CAIRO -- Like many Western holidays in the Middle East, Father's Day probably will come and go with little pomp and circumstance. Most denizens in the Arab-Muslim world are probably unaware that June's third Sunday is designated to honor fatherhood in the United States.
Despite living in the Middle East during this celebration, I cannot help but think of my dad this Father's Day and the irreplaceable role he has played in my global education.
My father introduced this part of the world to me as a teenager. The summer following my sophomore year in college, he brought me with him to Israel and Egypt to tour biblical and historical sites that he's been studying for decades. Then, studying in Amman, Jordan, and Jerusalem while on sabbatical leave in the summer of 2001, he negotiated in his contract for me to complete a course on the Dead Sea Scrolls with him for a portion of his overseas stint at Jerusalem University College.
A Presbyterian minister, my father has made trips to Middle Eastern countries more times than I can count, demonstrating an unquenchable craving for global understanding and hands-on education.
While on these sojourns, he has built lasting friendships with followers of many religions and backgrounds, teaching me unparalleled lessons of acceptance and tolerance. When I visit Jerusalem's Old City, I come across many of my father's friends, from merchants to hotel managers, and whether Christian, Jewish or Muslim, they eagerly ask how my father is doing and when they can expect his next visit to the Holy City.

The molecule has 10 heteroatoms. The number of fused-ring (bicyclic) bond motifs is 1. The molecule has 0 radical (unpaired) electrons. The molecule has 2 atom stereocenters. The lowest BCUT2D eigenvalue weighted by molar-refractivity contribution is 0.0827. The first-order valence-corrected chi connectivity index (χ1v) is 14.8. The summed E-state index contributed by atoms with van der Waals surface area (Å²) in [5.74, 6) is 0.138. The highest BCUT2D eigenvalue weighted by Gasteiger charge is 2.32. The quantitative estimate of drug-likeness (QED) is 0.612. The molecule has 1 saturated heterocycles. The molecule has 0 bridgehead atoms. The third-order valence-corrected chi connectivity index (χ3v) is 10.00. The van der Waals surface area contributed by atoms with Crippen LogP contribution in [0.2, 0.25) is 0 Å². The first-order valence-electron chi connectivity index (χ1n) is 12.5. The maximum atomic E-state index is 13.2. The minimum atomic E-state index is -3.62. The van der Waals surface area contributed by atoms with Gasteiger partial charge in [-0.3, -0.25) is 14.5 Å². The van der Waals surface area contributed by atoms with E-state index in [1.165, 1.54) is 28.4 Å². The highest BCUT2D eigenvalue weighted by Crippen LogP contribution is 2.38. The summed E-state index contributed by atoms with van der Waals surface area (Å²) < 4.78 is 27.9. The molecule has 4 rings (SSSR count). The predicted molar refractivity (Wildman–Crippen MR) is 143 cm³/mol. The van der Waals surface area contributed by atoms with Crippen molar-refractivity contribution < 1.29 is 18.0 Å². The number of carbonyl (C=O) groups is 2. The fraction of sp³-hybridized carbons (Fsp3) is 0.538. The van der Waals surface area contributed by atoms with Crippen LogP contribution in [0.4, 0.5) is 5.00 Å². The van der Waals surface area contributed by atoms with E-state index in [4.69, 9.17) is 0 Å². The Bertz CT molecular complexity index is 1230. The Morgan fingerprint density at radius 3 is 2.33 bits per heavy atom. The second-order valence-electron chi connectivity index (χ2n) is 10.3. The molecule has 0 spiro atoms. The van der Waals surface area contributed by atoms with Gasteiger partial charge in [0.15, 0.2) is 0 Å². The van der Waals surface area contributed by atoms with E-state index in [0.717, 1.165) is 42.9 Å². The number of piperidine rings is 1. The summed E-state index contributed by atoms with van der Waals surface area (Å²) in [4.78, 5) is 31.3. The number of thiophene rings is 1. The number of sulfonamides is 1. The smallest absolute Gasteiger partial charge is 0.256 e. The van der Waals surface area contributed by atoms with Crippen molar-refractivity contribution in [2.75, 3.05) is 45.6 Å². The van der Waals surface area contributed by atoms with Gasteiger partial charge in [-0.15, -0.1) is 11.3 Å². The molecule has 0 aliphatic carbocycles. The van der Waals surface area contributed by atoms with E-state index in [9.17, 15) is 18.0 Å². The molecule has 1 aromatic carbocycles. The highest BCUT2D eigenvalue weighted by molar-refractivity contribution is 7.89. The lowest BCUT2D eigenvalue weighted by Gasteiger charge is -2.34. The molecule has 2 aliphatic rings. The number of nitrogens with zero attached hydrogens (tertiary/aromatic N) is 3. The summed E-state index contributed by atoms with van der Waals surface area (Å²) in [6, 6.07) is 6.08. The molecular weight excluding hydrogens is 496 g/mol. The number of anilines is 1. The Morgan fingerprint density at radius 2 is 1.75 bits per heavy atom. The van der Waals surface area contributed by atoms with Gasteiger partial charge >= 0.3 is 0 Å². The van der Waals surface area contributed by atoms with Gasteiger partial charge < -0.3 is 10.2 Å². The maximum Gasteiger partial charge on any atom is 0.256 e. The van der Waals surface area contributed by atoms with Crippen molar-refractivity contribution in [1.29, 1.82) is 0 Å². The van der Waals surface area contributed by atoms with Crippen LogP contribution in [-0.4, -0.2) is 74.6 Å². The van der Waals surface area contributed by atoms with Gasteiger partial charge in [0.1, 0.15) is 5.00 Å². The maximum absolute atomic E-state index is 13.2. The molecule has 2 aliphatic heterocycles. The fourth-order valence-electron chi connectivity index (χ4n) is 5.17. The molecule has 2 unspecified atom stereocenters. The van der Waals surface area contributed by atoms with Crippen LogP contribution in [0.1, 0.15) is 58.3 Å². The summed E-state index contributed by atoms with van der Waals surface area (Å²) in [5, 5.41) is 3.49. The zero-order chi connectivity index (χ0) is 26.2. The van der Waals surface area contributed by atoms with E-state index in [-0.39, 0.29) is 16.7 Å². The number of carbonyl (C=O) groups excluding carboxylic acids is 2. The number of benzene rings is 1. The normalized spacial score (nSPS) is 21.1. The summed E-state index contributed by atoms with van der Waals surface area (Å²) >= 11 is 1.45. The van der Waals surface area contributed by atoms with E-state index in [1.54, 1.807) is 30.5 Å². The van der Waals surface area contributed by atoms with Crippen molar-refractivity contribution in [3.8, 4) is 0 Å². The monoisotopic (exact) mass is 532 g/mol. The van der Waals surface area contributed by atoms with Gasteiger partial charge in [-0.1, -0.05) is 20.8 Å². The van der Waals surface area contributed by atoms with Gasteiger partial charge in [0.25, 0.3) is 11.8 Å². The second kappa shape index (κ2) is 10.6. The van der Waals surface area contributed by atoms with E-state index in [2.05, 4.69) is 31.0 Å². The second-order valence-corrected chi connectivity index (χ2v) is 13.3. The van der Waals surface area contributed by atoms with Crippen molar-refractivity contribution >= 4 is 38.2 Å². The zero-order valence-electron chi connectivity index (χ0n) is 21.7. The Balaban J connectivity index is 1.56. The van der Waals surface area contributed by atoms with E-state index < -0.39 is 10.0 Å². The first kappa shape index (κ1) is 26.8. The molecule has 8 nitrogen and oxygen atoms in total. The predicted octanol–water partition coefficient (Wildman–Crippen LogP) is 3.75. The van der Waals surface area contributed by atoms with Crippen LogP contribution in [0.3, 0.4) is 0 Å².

The 20th-century German journalist Kurt Tucholsky once said that a country is not just what it does, but also what it tolerates. Perhaps this idea can be adapted to elucidate also the measure of a man. The assessment of a leader and of a man may not only be what he does, but also what he abides.
An Evangelical Christian for nearly 35 years, my father still diligently cultivates relationships with people from other faiths. After delivering a speech on the fundamental tenets of Islam to his Presbyterian congregation, my father was complimented for his parity by two local Muslims, after which he promptly asked them to join him for dinner to exchange ideas and experiences.
Witnessing this level of inclusion has emboldened me to do the same, to branch out beyond stateside spheres of comfort and delve into different cultures. Indeed, I am studying in the Middle East at this time largely because my dad instilled in me the kind of cross-cultural curiosity that has fueled the scholarly inquiry of his adult life.
At the time I applied for a Fulbright grant to study in Jordan, I also was completing a graduate degree at the University of Florida. Because of the ponderous stress of finishing a thesis, I nearly didn't complete the Fulbright application.
Telling my father one night how thinly stretched I felt, he kindly but firmly told me I must finish the forms.
"Pull a few all-nighters if you have to," he said. "Too much is at stake, and you must finish what you started. You will go to the Middle East and have experiences that the fortunate write about and the unfortunate envy. And as you prepare your application and proposals, let me know how I can help."
Little did he know, though, that his gentle insistence that I hold fast to the things I wanted to achieve had already helped me begin to ascend the steps to where I now stand.
Isaac Newton once wrote, "If I have seen further, it is by standing on the shoulders of giants." For my part, I know that I will see further in life because of a gentle giant who hoists me up to see more than I could on my own.
Justin Martin, a U.S. Education Department foreign language and area studies scholar in Cairo, is a doctoral student at the University of North Carolina, Chapel Hill. His e-mail is firstname.lastname@example.org.